86. On this basis there is no reason in principle why a court should refrain from quashing a decision premised upon a material error made by an officer. No important issues of politics or policy would be engaged by such a result. It is also relevant that a mistake by an officer may have severe consequences for the applicant, as the Supreme Court repeatedly pointed out in Pathan and as Mr Malik emphasised before us.

87. But against this is the fact that provided the system in and of itself is fair (as to which my conclusion in relation to Issue I is relevant) then a routine application of that system to an applicant is by its nature likely to produce a rational, justified, result. In the context of a fair PBS, the hurdle to be surmounted in a rationality challenge is therefore likely to be relatively high.

The Approach applied by the Judge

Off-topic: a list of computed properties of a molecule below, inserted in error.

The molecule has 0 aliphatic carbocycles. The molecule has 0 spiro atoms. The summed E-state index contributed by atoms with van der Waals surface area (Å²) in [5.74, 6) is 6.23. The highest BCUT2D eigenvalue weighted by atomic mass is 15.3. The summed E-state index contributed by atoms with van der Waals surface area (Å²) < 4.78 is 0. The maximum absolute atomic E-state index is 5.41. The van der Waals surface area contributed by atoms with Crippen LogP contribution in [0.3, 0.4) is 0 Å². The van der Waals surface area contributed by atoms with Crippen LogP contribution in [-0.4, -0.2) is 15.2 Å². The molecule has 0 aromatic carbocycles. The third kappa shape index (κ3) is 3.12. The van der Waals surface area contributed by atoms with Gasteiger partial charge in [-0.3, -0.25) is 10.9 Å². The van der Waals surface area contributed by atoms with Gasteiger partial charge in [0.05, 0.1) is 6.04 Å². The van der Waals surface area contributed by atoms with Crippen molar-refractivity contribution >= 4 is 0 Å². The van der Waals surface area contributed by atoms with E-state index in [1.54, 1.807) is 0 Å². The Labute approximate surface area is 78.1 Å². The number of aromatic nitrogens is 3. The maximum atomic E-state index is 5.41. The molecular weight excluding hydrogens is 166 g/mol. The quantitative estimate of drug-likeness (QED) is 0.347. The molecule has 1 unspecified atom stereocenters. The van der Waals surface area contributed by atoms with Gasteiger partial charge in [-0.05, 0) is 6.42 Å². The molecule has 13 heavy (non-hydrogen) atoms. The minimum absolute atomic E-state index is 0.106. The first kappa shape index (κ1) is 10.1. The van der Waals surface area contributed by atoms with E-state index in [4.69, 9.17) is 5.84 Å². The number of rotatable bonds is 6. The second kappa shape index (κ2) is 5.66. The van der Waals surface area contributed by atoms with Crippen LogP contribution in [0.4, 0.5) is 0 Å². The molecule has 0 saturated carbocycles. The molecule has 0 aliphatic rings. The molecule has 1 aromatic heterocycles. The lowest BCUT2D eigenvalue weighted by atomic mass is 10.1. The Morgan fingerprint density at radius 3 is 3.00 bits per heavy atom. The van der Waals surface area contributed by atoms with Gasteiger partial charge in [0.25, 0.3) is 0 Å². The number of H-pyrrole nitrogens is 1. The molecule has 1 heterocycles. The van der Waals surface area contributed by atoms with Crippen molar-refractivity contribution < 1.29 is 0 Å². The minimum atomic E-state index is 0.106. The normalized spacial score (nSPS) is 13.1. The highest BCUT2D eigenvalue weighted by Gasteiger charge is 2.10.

88. With these observations in mind I turn to the analysis of the Judge. As already observed, he considered each factual argument raised by the Appellant as to the Q&A process and he set out the competing arguments of the Respondent. The approach was detailed. The conclusion of the judge on these criticisms were not all one way. He accepted some of the criticisms made of the analysis in the Decision, but not the others. This is not a case where the judge overlooked or failed to address a relevant matter or took into account irrelevant considerations or failed to perform the necessary detailed assessment. Nor did he fail to address the materiality of errors that he found existed. For instance, the judge was unimpressed by the reliance made in the Decision on the semantic difference between Avid Support Limited and Avid Support Ltd. He could see “… no materiality whatsoever to the difference between Avid Support Limited and Avid Support Ltd. I do not understand why such a trivial point was taken in the decision letter.”